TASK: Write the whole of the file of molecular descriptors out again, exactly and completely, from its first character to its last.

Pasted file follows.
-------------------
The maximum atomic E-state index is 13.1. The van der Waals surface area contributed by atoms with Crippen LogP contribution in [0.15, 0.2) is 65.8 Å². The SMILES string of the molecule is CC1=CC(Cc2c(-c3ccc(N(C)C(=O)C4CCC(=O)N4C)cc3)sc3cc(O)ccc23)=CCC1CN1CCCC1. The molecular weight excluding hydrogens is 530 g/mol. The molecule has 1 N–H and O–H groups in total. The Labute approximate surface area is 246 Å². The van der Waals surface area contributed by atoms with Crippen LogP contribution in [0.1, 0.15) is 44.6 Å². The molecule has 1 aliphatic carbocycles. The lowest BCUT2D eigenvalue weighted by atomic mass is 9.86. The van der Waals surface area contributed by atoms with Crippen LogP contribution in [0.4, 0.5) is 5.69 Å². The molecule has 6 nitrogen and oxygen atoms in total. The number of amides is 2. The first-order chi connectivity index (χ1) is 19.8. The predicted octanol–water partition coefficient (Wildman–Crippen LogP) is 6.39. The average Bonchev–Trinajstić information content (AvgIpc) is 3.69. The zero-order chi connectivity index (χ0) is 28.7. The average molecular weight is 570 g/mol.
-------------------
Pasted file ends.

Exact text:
The maximum atomic E-state index is 13.1. The van der Waals surface area contributed by atoms with Crippen LogP contribution in [0.15, 0.2) is 65.8 Å². The SMILES string of the molecule is CC1=CC(Cc2c(-c3ccc(N(C)C(=O)C4CCC(=O)N4C)cc3)sc3cc(O)ccc23)=CCC1CN1CCCC1. The molecular weight excluding hydrogens is 530 g/mol. The molecule has 1 N–H and O–H groups in total. The Labute approximate surface area is 246 Å². The van der Waals surface area contributed by atoms with Crippen LogP contribution in [0.1, 0.15) is 44.6 Å². The molecule has 1 aliphatic carbocycles. The lowest BCUT2D eigenvalue weighted by atomic mass is 9.86. The van der Waals surface area contributed by atoms with Crippen LogP contribution in [0.4, 0.5) is 5.69 Å². The molecule has 6 nitrogen and oxygen atoms in total. The number of amides is 2. The first-order chi connectivity index (χ1) is 19.8. The predicted octanol–water partition coefficient (Wildman–Crippen LogP) is 6.39. The average Bonchev–Trinajstić information content (AvgIpc) is 3.69. The zero-order chi connectivity index (χ0) is 28.7. The average molecular weight is 570 g/mol.